What does mystery mean?

In the rite and worship of the Church there are some rites that are considered Sacraments (Catholic) or Mysteries (Gr.) (Arm. Khorhurd (Խորհուրդ)). The basis of all mysteries is the gospel of Jesus Christ. This does not mean, however, that Christ himself instituted all the mysteries or even laid down all the details of the rites during his earthly life. The mysteries and their message represent the basis of Jesus Christ's work of salvation and at the same time rest on the truths of the gospel.

The word "Khorhurd", in the religious-theological sense, means "the revelation of hidden things" (St. Gregory of Tatev, 14th century). The term is often used in the orthodox tradition "mystery" used. Many truths are secretly given to us by Scripture that we can only understand by faith. So, by mystery we mean the mysterious and divine truths that we cannot perceive with the ordinary eye, but can only see through the spiritual eye, that is, through faith. Through the celebration of the sacraments, the divine and the invisible are conveyed to the person concerned through visible forms and signs.

The Church continues the salvific work of Christ in the world. Christ is present in the world through the Church. The power of Christ is imparted to men through the administration of the mysteries through the Church. In the Armenian Church, the celebrant (priest, bishop, catholicos) does not use the first person in the dispensation of many mysteries (e.g. "I baptize..." or "I bless..."), but a passive formulation (e.g. "It will be baptized..." or "It will be blessed..."). This passive formulation makes it clear that God is the real giver of the mysteries. When donating, God's graces and gifts are asked for.

The Armenian Church, like the Catholic and Orthodox Church, knows seven mysteries, despite some theological and christological differences. Although the Armenian Church affirms the seven mysteries, it distances itself from the number seven, since, like the other Eastern Churches, it regards the entire Church and all ecclesiastical activities as mystery sees. According to the Armenian Patriarch of Constantinople, Archbishop Maghakia Ormanian, the number seven of the Mysteries was never a dogma for the Armenian Church, but rather a doctrinal point. Therefore he rejects the obligation of the number seven for the authentic Armenian teaching.

In the Armenian Church, the mysteries may only be administered by an ordained and anointed priest (married or celibate). The mystery of the laying on of hands or ordination to the priesthood is administered by a bishop or the Catholicos himself. The mysteries of baptism, anointing and consecration are unrepeatable. Baptism, anointing, penance and the Lord's Supper are the essential mysteries for every believer.

The seven mysteries of the Armenian Church are: Baptism, anointing, penance, Eucharist (Communion), coronation (marriage), laying on of hands (consecration), anointing of the sick or last rites.

In the rite and worship of the Church there are some rites that are considered Sacraments (Catholic) or Mysteries (Gr.) (Arm. Khorhurd (Խորհուրդ)). The basis of all mysteries is the gospel of Jesus Christ. This does not mean, however, that Christ himself instituted all the mysteries or even laid down all the details of the rites during his earthly life. The mysteries and their message represent the basis of Jesus Christ's work of salvation and at the same time rest on the truths of the gospel.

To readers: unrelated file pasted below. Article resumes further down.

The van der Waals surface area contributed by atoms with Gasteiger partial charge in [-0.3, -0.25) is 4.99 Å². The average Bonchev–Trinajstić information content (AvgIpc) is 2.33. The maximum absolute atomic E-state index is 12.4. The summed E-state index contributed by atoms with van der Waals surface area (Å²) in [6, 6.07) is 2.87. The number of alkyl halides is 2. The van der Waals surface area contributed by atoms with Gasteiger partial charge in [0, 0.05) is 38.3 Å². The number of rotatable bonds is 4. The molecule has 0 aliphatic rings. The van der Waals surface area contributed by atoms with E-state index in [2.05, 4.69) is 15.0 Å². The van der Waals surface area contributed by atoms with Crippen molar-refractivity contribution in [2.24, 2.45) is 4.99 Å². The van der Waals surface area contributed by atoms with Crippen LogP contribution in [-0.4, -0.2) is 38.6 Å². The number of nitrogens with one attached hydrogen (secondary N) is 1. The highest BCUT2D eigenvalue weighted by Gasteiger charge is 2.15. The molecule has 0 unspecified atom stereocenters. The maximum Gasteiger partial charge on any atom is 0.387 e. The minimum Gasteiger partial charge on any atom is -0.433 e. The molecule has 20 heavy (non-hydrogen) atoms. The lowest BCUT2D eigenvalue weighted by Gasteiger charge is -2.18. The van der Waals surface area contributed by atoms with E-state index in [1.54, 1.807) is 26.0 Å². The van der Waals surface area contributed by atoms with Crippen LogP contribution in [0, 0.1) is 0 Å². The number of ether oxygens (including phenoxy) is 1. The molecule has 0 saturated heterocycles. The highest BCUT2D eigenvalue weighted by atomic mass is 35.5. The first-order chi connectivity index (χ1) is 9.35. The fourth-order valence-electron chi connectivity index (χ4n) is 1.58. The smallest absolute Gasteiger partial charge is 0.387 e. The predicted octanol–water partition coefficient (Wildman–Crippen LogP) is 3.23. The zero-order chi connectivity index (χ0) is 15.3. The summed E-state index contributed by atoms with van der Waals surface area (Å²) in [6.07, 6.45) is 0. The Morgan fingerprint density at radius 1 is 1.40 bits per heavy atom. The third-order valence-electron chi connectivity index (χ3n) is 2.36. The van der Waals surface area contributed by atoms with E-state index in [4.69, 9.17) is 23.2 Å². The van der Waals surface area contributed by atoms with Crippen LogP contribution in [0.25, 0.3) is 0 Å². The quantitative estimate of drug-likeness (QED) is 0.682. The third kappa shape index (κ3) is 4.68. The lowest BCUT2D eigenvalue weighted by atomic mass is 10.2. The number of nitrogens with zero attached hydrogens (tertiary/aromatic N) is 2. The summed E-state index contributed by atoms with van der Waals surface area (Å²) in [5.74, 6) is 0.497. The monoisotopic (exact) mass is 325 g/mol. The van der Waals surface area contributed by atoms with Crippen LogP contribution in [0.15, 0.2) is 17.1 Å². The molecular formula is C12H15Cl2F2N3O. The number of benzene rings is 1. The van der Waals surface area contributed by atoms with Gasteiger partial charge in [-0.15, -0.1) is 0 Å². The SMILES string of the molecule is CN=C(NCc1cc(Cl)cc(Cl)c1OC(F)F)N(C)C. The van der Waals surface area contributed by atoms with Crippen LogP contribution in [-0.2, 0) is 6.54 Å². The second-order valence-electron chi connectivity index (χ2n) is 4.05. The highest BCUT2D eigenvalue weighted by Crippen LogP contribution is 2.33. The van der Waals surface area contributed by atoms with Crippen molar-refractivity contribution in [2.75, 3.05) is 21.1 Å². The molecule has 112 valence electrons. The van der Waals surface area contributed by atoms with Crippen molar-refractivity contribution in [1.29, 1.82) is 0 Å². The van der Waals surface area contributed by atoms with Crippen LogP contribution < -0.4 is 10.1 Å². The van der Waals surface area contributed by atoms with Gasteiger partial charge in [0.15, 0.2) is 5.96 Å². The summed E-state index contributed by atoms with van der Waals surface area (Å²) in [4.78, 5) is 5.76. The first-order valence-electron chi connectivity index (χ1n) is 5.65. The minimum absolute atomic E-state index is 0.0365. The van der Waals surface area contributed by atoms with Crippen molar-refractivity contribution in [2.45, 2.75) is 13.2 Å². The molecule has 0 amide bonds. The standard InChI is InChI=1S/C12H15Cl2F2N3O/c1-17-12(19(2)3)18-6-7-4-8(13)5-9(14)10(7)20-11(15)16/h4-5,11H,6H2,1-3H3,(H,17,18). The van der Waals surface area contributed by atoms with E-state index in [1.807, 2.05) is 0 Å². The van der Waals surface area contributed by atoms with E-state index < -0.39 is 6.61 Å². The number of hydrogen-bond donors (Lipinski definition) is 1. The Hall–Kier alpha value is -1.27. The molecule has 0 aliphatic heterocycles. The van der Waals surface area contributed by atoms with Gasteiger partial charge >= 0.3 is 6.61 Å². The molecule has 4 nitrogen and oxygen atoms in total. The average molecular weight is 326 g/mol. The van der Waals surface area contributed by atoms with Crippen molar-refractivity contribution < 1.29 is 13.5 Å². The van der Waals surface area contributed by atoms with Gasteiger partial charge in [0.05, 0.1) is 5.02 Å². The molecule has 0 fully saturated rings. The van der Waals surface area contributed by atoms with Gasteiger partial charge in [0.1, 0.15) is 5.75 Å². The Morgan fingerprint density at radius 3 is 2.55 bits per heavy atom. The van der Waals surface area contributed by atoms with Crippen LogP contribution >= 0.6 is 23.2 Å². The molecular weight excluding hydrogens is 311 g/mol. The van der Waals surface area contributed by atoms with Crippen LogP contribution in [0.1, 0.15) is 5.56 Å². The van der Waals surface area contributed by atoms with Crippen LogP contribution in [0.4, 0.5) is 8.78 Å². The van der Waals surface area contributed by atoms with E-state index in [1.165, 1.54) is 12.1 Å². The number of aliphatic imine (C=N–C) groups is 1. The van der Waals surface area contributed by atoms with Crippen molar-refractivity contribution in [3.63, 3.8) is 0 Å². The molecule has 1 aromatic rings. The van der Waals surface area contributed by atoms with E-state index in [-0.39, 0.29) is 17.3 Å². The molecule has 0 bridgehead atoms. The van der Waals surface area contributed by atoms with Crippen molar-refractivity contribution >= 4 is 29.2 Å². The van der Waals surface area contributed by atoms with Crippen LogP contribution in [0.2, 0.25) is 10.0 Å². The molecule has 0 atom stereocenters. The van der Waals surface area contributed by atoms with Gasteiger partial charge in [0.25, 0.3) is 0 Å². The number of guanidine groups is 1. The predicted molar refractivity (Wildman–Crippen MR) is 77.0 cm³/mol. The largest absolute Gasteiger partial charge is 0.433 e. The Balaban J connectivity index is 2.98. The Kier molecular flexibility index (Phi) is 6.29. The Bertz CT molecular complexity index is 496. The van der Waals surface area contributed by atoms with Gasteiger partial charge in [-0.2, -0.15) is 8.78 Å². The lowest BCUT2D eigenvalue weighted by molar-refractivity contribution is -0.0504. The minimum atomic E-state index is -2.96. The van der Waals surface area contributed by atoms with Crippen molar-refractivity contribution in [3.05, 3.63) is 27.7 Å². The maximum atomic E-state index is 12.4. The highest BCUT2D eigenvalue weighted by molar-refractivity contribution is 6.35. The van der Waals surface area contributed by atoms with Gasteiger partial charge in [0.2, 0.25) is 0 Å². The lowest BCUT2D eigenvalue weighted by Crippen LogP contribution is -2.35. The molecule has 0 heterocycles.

The word "Khorhurd", in the religious-theological sense, means "the revelation of hidden things" (St. Gregory of Tatev, 14th century). The term is often used in the orthodox tradition "mystery" used. Many truths are secretly given to us by Scripture that we can only understand by faith. So, by mystery we mean the mysterious and divine truths that we cannot perceive with the ordinary eye, but can only see through the spiritual eye, that is, through faith. Through the celebration of the sacraments, the divine and the invisible are conveyed to the person concerned through visible forms and signs.

The Church continues the salvific work of Christ in the world. Christ is present in the world through the Church. The power of Christ is imparted to men through the administration of the mysteries through the Church. In the Armenian Church, the celebrant (priest, bishop, catholicos) does not use the first person in the dispensation of many mysteries (e.g. "I baptize..." or "I bless..."), but a passive formulation (e.g. "It will be baptized..." or "It will be blessed..."). This passive formulation makes it clear that God is the real giver of the mysteries. When donating, God's graces and gifts are asked for.

The Armenian Church, like the Catholic and Orthodox Church, knows seven mysteries, despite some theological and christological differences. Although the Armenian Church affirms the seven mysteries, it distances itself from the number seven, since, like the other Eastern Churches, it regards the entire Church and all ecclesiastical activities as mystery sees. According to the Armenian Patriarch of Constantinople, Archbishop Maghakia Ormanian, the number seven of the Mysteries was never a dogma for the Armenian Church, but rather a doctrinal point. Therefore he rejects the obligation of the number seven for the authentic Armenian teaching.

In the Armenian Church, the mysteries may only be administered by an ordained and anointed priest (married or celibate). The mystery of the laying on of hands or ordination to the priesthood is administered by a bishop or the Catholicos himself. The mysteries of baptism, anointing and consecration are unrepeatable. Baptism, anointing, penance and the Lord's Supper are the essential mysteries for every believer.

The seven mysteries of the Armenian Church are: Baptism, anointing, penance, Eucharist (Communion), coronation (marriage), laying on of hands (consecration), anointing of the sick or last rites.